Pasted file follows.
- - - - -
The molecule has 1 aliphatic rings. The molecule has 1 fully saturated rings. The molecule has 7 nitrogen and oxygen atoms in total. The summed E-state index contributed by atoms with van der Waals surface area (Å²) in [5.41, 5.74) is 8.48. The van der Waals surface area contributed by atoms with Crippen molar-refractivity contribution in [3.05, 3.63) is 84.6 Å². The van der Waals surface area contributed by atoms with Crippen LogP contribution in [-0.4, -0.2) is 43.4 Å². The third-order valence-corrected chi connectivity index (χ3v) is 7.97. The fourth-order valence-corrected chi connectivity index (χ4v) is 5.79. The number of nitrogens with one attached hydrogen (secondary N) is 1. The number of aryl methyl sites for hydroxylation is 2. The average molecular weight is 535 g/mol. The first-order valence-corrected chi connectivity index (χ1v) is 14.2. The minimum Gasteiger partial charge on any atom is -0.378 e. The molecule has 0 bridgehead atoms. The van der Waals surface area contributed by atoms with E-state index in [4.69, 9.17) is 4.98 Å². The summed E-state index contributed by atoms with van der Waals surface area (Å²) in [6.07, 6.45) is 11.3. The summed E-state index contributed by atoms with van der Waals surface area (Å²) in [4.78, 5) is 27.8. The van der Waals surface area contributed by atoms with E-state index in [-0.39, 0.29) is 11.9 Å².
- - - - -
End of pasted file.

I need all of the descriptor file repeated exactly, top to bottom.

The molecule has 1 aliphatic rings. The molecule has 1 fully saturated rings. The molecule has 7 nitrogen and oxygen atoms in total. The summed E-state index contributed by atoms with van der Waals surface area (Å²) in [5.41, 5.74) is 8.48. The van der Waals surface area contributed by atoms with Crippen molar-refractivity contribution in [3.05, 3.63) is 84.6 Å². The van der Waals surface area contributed by atoms with Crippen LogP contribution in [-0.4, -0.2) is 43.4 Å². The third-order valence-corrected chi connectivity index (χ3v) is 7.97. The fourth-order valence-corrected chi connectivity index (χ4v) is 5.79. The number of nitrogens with one attached hydrogen (secondary N) is 1. The number of aryl methyl sites for hydroxylation is 2. The average molecular weight is 535 g/mol. The first-order valence-corrected chi connectivity index (χ1v) is 14.2. The minimum Gasteiger partial charge on any atom is -0.378 e. The molecule has 0 bridgehead atoms. The van der Waals surface area contributed by atoms with E-state index in [4.69, 9.17) is 4.98 Å². The summed E-state index contributed by atoms with van der Waals surface area (Å²) in [6.07, 6.45) is 11.3. The summed E-state index contributed by atoms with van der Waals surface area (Å²) in [4.78, 5) is 27.8. The van der Waals surface area contributed by atoms with E-state index in [-0.39, 0.29) is 11.9 Å².